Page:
The State government has taken the first step towards food safety certification of domestic farm produce under an ambitious programme to ensure the supply of safe-to-eat products for consumers and minimise the health hazards posed by constant exposure to pesticide residue in vegetables and fruits.
Agriculture Minister V.S. Sivakumar on Thursday distributed safe-to-eat certificates to four farmers who supplied vegetables to the outlet. As many as 13 samples collected from the eco-shop were analysed at the Pesticide Residue Research and Analysis Laboratory at the College of Agriculture, Vellayani. “All the samples tested negative for the three major groups of pesticides, namely organochlorine, organophosphate and synthetic pyrethroid,” says Dr. Thomas Biju Mathew, principal investigator of the KAU’s Safe- to- Eat project. “It represents the first step towards the establishment of a monitoring mechanism to detect pesticide contamination at source.” The Kerala Agricultural University has plans to make the results available online, in a bid to extend the certification process to eco-shops across the State.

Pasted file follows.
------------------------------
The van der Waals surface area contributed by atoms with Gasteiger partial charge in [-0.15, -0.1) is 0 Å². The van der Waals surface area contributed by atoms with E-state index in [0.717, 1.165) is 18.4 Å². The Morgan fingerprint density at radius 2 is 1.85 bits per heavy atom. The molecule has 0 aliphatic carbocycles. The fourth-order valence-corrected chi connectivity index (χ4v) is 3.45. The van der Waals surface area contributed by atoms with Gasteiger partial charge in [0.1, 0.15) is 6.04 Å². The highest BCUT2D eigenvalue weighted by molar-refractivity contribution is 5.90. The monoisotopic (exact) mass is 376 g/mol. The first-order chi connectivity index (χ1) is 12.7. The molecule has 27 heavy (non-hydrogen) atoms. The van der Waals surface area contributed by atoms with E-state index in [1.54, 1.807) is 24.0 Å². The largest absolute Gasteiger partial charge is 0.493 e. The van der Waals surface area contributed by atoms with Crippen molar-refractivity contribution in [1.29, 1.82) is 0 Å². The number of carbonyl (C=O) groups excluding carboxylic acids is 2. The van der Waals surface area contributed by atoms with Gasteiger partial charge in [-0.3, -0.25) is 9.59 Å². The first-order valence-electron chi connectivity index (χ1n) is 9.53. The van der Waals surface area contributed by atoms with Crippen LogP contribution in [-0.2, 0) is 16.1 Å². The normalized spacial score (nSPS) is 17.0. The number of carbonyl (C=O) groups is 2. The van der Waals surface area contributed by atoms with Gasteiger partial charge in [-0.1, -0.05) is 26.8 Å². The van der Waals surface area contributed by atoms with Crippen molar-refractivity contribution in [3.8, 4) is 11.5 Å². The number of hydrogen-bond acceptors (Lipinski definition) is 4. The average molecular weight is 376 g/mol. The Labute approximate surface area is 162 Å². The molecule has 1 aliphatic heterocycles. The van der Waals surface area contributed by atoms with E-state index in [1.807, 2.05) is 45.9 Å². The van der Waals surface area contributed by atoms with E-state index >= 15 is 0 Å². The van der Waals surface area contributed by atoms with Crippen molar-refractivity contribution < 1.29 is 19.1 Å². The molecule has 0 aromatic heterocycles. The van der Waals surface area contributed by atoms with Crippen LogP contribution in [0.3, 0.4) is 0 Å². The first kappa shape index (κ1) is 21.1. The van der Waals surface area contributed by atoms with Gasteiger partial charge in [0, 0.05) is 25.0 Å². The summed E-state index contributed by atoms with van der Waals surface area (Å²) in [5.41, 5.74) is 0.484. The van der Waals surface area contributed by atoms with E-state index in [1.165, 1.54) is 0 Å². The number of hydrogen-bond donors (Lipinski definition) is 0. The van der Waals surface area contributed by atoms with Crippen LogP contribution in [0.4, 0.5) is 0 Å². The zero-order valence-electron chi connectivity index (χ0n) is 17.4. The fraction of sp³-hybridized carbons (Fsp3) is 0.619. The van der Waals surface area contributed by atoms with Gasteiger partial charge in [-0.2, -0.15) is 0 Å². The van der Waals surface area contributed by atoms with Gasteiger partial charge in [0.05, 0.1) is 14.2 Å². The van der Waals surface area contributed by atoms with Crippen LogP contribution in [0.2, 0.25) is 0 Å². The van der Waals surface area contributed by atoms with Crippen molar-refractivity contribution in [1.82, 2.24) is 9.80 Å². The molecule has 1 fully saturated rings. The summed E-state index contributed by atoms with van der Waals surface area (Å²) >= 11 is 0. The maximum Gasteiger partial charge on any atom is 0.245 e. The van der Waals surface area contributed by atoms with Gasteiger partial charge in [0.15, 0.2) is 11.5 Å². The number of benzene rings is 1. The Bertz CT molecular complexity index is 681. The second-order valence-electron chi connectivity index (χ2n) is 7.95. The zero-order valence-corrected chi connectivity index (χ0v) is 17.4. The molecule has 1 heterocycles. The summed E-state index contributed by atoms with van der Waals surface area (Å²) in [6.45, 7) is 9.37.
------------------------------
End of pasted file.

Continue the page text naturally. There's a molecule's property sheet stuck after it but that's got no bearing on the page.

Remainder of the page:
However, officials point out that a wider roll-out of the certification was beset with challenges. “For one, the logistics of collecting samples and transferring them to the laboratory is a daunting task. Getting the testing done before the product is put up for sale is no less important,” says an official. “Setting up a network of laboratories in the State is even more of a challenge.”
The KAU laboratory at Vellayani is the only one in the State equipped with a state-of-the-art Liquid Chromatograph Mass Spectrometer (LCMS) that could detect even minute traces of pesticide residue. “It takes a dedicated team of qualified and experienced personnel to run and maintain the equipment costing about Rs.2 crore. Establishing a network of such laboratories is easier said than done, considering the requirement of funds and manpower,” says a scientist.
Source : The Hindu